The Federal Reserve lowered the benchmark interest rate this past week by a quarter-point to just under 2.25%, the first rate cut since December 2008. President Donald Trump had been hectoring the bank to do this for months, as had many Wall Street analysts. But stock markets had a mixed reaction to the news, and it remains unclear whether more cuts are ahead. For many Americans, the Fed’s role in the economy is shrouded in myths. Here are some of the most prevalent.
Myth No. 1: The White House cannot influence monetary policy.
While Trump repeatedly called on the Fed to lower interest rates, Chairman Jerome Powell stood up to the pressure, stating unequivocally that the Fed would make its own independent decision about whether and by how much to change rates, and that he would not resign even if Trump asked him to. The conventional wisdom is that the president “can’t do much about the Fed,” as Bloomberg News put it in April.
It’s true that neither the president nor Congress can command Powell to lower rates. And it’s true that the Fed is protected to an extent from politics because, since it answers to Congress, Trump cannot easily fire Powell. (Although Trump has asked his lawyers to look into ways to do it.) However, the president picks the chairman and the other governors of the Federal Reserve, and the Senate confirms them. Powell, Trump’s choice for chairman, has a strong record of judicious monetary-policy decision-making. But Trump’s more recent nominees have been less aligned with mainstream monetary-policy experts; they do not have much monetary-policy experience and are more clearly Trump loyalists. If the Senate confirms them, the president will gain more sway over monetary policy, albeit indirectly through the decisions made by his appointees.
There’s another subtle way Congress and the White House influence the Fed: If they don’t like what the Fed is doing, they can pass legislation giving themselves more control over monetary policy. Many lawmakers would like to give Congress more power over interest rate decisions, and the Fed operates in the shadow of this possibility.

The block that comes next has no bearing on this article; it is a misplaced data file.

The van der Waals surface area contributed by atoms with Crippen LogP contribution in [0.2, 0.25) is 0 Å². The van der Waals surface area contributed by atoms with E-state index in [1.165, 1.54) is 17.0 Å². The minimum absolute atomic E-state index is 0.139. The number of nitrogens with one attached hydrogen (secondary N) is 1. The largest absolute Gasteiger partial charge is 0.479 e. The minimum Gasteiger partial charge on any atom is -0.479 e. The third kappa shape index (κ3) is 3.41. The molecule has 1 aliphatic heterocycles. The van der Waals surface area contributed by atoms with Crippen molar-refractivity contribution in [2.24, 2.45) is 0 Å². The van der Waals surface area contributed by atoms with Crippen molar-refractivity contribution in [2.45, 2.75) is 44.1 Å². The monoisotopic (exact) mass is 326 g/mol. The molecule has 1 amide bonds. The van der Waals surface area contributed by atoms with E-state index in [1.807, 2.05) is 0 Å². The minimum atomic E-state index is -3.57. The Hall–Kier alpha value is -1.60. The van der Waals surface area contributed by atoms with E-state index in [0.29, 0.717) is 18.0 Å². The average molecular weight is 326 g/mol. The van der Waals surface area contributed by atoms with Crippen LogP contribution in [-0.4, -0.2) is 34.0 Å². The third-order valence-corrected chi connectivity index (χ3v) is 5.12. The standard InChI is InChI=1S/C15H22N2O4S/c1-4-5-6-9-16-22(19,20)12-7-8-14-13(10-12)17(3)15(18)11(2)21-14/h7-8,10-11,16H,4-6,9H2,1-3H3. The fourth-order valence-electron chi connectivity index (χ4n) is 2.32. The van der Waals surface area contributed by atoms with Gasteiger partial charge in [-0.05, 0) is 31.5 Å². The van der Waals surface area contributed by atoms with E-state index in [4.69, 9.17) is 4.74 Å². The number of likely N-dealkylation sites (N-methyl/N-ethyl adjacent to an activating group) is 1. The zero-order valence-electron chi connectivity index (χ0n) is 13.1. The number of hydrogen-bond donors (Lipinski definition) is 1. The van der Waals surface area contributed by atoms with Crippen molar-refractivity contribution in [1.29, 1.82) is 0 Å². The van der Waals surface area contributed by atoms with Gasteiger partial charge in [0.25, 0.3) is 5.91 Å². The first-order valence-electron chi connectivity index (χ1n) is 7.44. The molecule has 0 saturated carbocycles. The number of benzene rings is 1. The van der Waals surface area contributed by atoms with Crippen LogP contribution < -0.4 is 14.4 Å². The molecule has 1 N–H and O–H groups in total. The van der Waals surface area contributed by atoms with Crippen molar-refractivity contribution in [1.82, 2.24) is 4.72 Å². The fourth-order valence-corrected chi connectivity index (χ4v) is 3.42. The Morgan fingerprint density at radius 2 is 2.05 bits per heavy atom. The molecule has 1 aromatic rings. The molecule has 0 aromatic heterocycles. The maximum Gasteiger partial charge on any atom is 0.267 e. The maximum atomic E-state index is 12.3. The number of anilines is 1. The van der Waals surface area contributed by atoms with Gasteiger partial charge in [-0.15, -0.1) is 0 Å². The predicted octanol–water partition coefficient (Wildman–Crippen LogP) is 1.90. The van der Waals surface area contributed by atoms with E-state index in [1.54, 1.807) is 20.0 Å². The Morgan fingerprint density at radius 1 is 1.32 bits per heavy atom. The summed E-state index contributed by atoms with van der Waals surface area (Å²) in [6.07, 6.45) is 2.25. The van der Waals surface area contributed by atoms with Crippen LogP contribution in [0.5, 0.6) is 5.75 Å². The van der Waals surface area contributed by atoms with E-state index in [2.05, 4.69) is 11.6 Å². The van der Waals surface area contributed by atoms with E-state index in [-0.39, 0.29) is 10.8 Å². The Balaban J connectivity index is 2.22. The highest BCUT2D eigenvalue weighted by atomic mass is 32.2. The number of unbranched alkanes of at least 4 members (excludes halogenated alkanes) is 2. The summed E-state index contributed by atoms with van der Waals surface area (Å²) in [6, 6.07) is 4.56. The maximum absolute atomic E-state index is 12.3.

Myth No. 2: The Fed isn’t audited.Sen. Rand Paul, R-Ky., has repeatedly introduced legislation, known as “Audit the Fed,” to exert greater control over the central bank. Other lawmakers have picked up this theme. Sen. John Kennedy, R-La., wrote an op-ed for the Hill in 2017 headlined, “American taxpayers deserve an audit of the Federal Reserve.” It’s great marketing, because it’s created the myth that the Fed isn’t audited.
But the Fed’s financial activities, balance sheets, programs and operations are all heavily audited. The Government Accountability Office (GAO) polices the Fed’s finances and activities, such as loans it makes to individual financial institutions. The Fed’s own inspector general hires an outside auditor to review financial statements, compliance with laws and regulations, programs, and operations. These audits are made public for all to review.
What Paul’s legislation would actually do is require audits of the Fed’s monetary-policy decisions, rather than just its balance sheets and operations. That would essentially give Congress the ability to change monetary policy by making the GAO into a shadow Fed that could help legislators overrule the Fed’s decisions. This idea makes economists nervous because reducing the Fed’s independence over monetary policy would likely lead to higher inflation, on average.
Myth No. 3: Low interest rates are always good for the economy.In January, Trump tweeted, “Can you imagine if I had long term ZERO interest rates to play with like the past administration, rather than the rapidly raised normalized rates we have today.” It’s clear that he thinks lower rates made things easier for his predecessor and would make things easier for him. Borrowers do like lower interest rates, as Trump apparently does, but cheap money isn’t always in the country’s long-run best interest.
Consider the role of interest rates in the economy: They determine the price of spending today vs. spending tomorrow. When rates are low, it costs less to borrow, and you are rewarded less for saving. So low rates encourage spending today. That means lower rates can push gross domestic product temporarily higher by stimulating lots of immediate spending.